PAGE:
Read and understand the following pieces of kernel code. Again, don't worry about every last detail; just get a feeling for the high-level structure and purpose of each function.
  1. The process descriptor structure process_t defined in schedos-kern.h. This is a lot like the process descriptor structure from WeensyOS 1.
  2. The comments at the top of schedos-kern.c.
  3. The start function from schedos-kern.c, which initializes the kernel.
  4. The interrupt function from schedos-kern.c, which handles all interrupts and system call traps.

SchedOS supports two system calls, sys_yield and sys_exit. The sys_yield call yields control to another process, and sys_exit exits the current process, marking it as nonrunnable. The kernel implementations of these system calls (in interrupt()) both call the schedule function. This function is SchedOS's scheduler: it chooses a process from the current set of runnable processes, then runs it. In the first part of this problem set, you'll focus on this function, and SchedOS's scheduling algorithms.

Read and understand the schedule function from schedos-kern.c.

Exercise 1. What is the name of the scheduling algorithm schedule() currently implements? (What is scheduling_algorithm 0?)

Exercise 2. Add code to schedule() so that scheduling_algorithm 1 implements strict priority scheduling. Your implementation should give schedos-1 higher priority than schedos-2, which has higher priority than schedos-3, which has higher priority than schedos-4. Thus, process IDs correspond to priority levels (assuming that numeric priority levels are defined as usual, where smaller priority levels indicate higher priority). You will also need to change schedos-1.c so that the schedos processes actually exit via sys_exit(), instead of just yielding forever. Test your code.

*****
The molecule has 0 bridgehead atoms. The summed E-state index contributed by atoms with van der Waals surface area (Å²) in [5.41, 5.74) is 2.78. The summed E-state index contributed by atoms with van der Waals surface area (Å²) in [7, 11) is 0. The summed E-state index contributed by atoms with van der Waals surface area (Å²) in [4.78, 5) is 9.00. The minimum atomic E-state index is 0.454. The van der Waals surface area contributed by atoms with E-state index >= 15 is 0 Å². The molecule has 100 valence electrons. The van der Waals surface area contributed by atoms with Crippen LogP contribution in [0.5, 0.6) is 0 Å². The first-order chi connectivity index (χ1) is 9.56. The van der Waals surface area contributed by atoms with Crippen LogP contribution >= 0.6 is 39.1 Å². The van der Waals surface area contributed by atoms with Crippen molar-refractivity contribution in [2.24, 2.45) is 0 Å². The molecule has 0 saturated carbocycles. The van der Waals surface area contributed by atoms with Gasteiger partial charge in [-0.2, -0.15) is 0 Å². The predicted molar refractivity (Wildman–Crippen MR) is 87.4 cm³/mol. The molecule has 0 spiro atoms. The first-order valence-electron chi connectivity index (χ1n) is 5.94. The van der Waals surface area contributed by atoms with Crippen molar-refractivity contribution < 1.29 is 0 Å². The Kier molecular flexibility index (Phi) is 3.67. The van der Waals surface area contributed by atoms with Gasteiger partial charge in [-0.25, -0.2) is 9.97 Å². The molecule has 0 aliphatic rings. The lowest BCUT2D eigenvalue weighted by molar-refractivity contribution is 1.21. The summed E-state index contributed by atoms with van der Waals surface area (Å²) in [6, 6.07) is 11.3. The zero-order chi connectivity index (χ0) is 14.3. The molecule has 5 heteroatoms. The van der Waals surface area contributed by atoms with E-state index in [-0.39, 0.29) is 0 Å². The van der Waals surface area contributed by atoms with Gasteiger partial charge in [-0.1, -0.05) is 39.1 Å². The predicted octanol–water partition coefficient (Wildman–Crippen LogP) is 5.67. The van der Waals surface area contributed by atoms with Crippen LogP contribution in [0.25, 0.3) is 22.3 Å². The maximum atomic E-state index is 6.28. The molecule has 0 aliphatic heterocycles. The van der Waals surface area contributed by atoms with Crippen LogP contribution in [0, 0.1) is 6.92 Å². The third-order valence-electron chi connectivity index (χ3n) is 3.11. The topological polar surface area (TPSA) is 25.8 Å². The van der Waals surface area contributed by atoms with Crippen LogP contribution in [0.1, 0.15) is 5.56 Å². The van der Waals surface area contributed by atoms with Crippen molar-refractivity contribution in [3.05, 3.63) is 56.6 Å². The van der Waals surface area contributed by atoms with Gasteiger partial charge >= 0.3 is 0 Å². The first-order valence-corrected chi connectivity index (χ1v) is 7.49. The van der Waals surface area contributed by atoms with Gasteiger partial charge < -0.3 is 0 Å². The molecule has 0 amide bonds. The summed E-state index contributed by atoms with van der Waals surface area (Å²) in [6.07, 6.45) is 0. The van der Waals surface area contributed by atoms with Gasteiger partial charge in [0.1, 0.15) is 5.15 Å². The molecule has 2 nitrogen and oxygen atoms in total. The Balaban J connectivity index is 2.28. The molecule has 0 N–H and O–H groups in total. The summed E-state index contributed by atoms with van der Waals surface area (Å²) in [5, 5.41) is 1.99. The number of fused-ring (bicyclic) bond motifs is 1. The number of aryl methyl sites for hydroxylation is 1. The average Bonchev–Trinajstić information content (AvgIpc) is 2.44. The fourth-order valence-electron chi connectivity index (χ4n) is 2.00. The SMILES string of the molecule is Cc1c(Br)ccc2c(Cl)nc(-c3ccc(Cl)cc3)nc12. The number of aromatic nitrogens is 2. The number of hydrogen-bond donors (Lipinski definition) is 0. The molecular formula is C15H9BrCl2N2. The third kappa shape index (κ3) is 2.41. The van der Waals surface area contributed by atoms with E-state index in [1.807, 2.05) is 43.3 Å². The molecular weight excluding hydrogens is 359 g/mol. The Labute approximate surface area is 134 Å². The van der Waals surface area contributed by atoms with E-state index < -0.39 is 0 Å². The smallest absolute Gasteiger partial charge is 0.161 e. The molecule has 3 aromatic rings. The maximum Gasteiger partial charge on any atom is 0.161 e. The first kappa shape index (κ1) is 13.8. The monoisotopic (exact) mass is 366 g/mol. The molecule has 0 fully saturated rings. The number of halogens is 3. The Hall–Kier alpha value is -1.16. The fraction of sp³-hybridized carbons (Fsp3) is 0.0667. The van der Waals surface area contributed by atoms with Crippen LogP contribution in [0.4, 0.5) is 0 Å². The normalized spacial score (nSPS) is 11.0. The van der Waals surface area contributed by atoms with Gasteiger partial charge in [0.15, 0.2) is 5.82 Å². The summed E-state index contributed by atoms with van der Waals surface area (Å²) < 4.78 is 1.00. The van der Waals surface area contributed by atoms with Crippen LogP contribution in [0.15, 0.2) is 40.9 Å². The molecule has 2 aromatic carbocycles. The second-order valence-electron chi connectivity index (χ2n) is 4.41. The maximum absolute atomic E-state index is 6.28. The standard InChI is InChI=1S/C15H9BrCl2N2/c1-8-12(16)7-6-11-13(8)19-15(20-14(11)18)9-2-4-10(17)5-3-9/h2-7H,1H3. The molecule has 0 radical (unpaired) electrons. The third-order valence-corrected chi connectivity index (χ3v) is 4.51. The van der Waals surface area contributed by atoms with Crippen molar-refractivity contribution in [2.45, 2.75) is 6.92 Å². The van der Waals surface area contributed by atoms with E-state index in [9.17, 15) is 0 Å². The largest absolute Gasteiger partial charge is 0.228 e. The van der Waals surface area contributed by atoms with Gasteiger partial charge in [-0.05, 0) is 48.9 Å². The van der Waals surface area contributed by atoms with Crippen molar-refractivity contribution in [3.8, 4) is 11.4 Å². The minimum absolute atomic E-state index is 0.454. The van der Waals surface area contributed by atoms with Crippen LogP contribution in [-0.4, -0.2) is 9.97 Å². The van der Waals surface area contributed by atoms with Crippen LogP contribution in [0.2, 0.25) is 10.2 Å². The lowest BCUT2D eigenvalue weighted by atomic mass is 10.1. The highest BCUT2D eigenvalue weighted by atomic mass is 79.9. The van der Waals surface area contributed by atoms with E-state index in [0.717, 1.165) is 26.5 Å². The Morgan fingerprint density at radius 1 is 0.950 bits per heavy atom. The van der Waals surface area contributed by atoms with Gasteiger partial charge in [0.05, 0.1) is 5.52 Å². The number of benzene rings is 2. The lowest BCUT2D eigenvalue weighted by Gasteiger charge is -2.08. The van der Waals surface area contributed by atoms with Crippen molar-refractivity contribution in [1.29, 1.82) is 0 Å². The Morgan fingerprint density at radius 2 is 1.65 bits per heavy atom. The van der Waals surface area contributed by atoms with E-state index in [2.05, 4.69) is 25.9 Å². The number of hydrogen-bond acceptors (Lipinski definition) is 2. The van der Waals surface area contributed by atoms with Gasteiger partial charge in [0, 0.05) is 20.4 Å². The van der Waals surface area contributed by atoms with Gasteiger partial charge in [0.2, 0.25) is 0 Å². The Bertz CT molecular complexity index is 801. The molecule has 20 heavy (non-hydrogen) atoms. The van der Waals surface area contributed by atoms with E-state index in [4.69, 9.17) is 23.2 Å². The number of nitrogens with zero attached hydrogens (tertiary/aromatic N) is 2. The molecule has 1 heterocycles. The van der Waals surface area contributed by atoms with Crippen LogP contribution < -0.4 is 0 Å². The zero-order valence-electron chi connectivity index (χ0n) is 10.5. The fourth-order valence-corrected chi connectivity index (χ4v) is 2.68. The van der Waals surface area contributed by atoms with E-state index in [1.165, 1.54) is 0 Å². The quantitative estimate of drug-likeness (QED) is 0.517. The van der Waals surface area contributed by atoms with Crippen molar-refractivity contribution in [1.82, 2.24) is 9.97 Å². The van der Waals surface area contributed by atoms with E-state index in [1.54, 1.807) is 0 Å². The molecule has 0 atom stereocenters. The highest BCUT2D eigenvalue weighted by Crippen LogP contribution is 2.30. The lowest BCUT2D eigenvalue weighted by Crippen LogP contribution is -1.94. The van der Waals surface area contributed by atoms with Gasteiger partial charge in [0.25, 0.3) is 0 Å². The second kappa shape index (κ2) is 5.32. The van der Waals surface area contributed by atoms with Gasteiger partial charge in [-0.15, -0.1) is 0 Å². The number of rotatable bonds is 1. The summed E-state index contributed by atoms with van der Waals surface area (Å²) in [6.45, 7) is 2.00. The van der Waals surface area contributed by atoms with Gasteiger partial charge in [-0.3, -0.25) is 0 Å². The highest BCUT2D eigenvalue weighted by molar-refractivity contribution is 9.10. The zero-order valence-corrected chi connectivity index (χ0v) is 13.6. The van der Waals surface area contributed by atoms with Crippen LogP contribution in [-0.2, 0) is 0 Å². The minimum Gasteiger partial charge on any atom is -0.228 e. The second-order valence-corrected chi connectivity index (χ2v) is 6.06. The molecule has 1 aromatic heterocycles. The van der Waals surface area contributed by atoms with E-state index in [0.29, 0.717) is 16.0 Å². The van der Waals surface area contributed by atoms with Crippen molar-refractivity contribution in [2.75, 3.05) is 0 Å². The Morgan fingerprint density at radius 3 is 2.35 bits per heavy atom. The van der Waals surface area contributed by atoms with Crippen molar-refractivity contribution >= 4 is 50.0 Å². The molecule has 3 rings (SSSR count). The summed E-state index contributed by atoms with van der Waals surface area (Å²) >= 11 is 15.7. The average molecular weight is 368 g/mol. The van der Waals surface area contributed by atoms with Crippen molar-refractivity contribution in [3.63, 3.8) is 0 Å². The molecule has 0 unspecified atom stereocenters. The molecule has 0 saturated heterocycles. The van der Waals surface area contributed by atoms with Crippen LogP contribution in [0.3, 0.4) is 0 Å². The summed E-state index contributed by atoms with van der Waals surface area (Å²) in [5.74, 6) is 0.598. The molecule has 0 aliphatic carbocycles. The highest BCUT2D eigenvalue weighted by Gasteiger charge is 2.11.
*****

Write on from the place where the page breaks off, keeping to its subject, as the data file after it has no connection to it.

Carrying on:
Please note although SchedOS's current processes never block, your scheduler must work correctly even if processes blocked and later became runnable again.

Exercise 3. Calculate the average turnaround time and average wait time across all four jobs for scheduling_algorithms 0 and 1. Assume that printing 1 character takes 1 millisecond and that everything else, including a context switch, is free.

Now complete at least one of Exercises 4A and 4B.

Exercise 4A. Add another scheduling algorithm, scheduling_algorithm 2, that acts like scheduling_algorithm 1 except that priority levels are defined by a separate p_priority field of the process descriptor. Also implement a system call that lets processes set their own priority level. If more than one process has the same priority level, your scheduler should alternate among them.

Exercise 4B. Add another scheduling algorithm, scheduling_algorithm 3, that implements proportional-share scheduling. In proportional-share scheduling, each process is allocated an amount of CPU time proportional to its share. For example, say schedos-1 has share 1 and schedos-4 has share 4. Under proportional-share scheduling, schedos-4 will run 4 times as often as schedos-1 (at least until it exits); so we might expect to see output like "441444414444144...". (Note that this is a form of priority scheduling, but the priority levels are defined differently: larger shares indicate higher priority.) Also implement a system call that lets processes set their share.

Part 2: Synchronization